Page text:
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View from the mound.
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Laurel Hackley, daughter of Mary Jean Hughes '08, instructing a pair of Turkish college students about digging.
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By Jennifer Ross, Ph.D., Professor of Art and Archaeology

I’ve just arrived in Turkey for the 20th time in 21 years, meaning I’ve been coming here to dig and research since before most of my current students were born. I’ve also been bringing Hood students here since 2001. This year, I don’t have any students with me, but there are a lot of Hood archaeologists and archaeology alums digging around the world this summer. Workmen ask me about prior students who came in past years, and one of our core team members is the daughter of Mary Jean Hughes (Class of 2008, and staff member in Art and Archaeology and the Honors Program), so the Hood connection remains strong.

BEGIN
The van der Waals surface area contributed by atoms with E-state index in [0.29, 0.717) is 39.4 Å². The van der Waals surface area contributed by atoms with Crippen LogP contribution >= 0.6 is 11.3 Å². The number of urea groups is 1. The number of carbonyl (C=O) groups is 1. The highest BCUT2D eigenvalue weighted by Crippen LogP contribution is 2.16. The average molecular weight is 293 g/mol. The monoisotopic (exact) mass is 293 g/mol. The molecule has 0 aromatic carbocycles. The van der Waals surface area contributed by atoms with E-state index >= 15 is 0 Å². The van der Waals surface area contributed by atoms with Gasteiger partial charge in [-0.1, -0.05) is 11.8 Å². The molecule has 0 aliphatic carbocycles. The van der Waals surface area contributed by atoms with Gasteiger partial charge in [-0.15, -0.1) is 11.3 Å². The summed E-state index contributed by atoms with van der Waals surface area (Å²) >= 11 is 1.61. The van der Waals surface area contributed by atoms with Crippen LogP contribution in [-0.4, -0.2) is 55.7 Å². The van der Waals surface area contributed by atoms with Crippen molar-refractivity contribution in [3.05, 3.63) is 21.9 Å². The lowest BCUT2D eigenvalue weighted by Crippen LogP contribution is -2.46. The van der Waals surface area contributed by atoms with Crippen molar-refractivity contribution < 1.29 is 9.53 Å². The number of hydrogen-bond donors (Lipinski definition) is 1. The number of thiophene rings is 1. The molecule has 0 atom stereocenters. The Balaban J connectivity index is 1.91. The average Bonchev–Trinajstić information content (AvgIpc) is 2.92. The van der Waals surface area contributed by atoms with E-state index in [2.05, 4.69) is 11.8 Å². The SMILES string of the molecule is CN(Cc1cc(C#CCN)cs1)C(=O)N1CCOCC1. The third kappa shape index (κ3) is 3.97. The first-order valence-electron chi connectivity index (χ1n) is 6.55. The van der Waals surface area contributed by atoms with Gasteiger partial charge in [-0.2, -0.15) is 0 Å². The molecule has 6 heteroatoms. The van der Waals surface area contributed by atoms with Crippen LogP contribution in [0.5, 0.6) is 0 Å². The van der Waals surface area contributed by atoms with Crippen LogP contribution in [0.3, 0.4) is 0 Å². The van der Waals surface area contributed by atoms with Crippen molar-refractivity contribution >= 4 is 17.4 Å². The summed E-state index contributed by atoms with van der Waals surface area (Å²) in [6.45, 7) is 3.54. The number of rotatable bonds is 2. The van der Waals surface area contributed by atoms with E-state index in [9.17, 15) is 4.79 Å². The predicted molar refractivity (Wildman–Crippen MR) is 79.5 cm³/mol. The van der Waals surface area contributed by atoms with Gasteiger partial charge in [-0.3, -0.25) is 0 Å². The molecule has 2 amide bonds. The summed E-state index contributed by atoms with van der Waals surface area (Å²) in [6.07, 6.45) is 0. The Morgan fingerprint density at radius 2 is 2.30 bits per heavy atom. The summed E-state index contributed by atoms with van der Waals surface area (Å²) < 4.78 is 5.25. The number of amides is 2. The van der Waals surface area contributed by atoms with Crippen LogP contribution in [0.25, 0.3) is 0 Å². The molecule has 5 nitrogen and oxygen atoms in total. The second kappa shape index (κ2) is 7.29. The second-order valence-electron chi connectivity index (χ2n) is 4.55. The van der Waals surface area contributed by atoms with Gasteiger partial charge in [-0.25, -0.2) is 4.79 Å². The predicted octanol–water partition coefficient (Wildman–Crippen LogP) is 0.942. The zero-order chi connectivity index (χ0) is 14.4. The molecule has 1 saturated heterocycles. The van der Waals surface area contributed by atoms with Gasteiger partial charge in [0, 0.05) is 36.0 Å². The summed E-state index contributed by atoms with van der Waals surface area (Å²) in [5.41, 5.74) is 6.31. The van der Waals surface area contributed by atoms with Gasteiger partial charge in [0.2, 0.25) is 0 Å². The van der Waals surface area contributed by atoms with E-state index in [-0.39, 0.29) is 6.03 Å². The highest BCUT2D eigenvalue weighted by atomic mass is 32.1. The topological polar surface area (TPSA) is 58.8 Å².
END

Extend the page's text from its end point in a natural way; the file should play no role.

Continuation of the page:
I’ve been digging at Çadır Höyük (CHA-dr HOO-yook) since 2003, with a team of American, Canadian, European and Turkish archaeologists from a variety of universities. We live in the village of Peyniryemez (literally, “We do not eat cheese,” which is not true), which feels like my second home. At my desk at the moment, I can hear the bells on the sheep and goats walking down the road in front of our house, while sounds of vegetable-chopping come from the kitchen behind me. Soon I’ll smell something wonderful cooking, which the team will come back together to eat around 1:30 p.m., at the end of the digging day. (The afternoon is devoted to work in the lab.)